Everything a new parent needs to know about their baby’s 10 magical “leaps”—and when to expect them—in a new, modern sixth edition of The Wonder WeeksThe Wonder Weeks answers the question, “Why is my baby cranky, clingy, and crying?” with helpful guidance. Maybe they’re experiencing a leap in brain development, after which new skills are mastered, discoveries are made, and perceptions evolve. Fussy behavior might signal that great progress is underway!
Better yet, these phases occur on similar schedules for most babies—as explained and mapped out in this book—so parents can anticipate the “stormy weeks” that precede the “sunny weeks.” Based on decades of research, this fully revised sixth edition covers the first 20 months of a baby’s life and includes:
- The top 10 things to know and remember about a leap
- Fun games to support brain development
- Fill-in-the-blank checklists to help better understand personality and behavior traits
- Science-based explanations about sleep
- Fresh insight and recent commentary from new parents who’ve used The Wonder Weeks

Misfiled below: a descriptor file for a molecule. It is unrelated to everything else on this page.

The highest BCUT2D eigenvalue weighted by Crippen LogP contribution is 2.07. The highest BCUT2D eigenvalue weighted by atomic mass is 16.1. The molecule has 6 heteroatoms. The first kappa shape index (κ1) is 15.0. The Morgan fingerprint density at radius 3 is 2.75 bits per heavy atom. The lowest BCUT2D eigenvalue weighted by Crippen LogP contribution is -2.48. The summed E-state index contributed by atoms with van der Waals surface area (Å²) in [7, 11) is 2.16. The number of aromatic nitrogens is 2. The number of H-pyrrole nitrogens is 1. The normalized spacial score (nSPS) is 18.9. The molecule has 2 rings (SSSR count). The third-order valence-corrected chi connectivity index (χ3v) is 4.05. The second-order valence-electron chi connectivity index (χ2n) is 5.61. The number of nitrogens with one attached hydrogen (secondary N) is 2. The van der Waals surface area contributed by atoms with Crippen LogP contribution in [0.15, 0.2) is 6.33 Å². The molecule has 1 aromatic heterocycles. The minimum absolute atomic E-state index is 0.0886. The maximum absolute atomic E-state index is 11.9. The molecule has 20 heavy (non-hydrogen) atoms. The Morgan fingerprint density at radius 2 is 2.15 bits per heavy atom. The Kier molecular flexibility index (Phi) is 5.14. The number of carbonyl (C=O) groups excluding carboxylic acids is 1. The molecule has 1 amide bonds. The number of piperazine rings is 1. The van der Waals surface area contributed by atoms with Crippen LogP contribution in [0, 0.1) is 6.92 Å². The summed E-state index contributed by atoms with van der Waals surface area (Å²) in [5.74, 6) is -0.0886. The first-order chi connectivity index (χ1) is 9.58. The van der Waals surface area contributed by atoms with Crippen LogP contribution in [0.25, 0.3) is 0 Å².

- Anchor moments to keep new parents sane, especially when they are exhausted and discouraged
With 2 million+ books sold, and 4 million+ downloads of the corresponding app, The Wonder Weeks has struck a chord. Join the phenomenon that has been embraced by celebrities, social media influencers, and parents worldwide.
|Publisher:||Countryman Press, The|
|Sold by:||Barnes & Noble|
|File size:||7 MB|
About the Author
Frans X. Plooij, PhD, has been conducting research in the field of psychology for close to 50 years. Highlights include working alongside his wife, Dr. van de Rijt, with Dr. Jane Goodall on infant development in free-living chimpanzees in the Gombe National Park; leading the department of Research and Development at the institute for Child Studies of the City of Amsterdam; and currently presiding over the International Research Institute on Infant Studies (IRIS) at Arnhem, the Netherlands. He is a full member of several international scientific societies in the domains of child development and behavioral biology and of the New York Academy of Sciences.
The late Hetty van de Rijt received her PhD at Cambridge University as a physical anthropologist. With her husband, Dr. Plooij, she studied infant development in free-living chimpanzees with Dr. Jane Goodall in the Gombe National Park. As a researcher at the University of Amsterdam, she studied the development of human babies in their home environment through direct observations, filming, and in-depth interviews with their parents.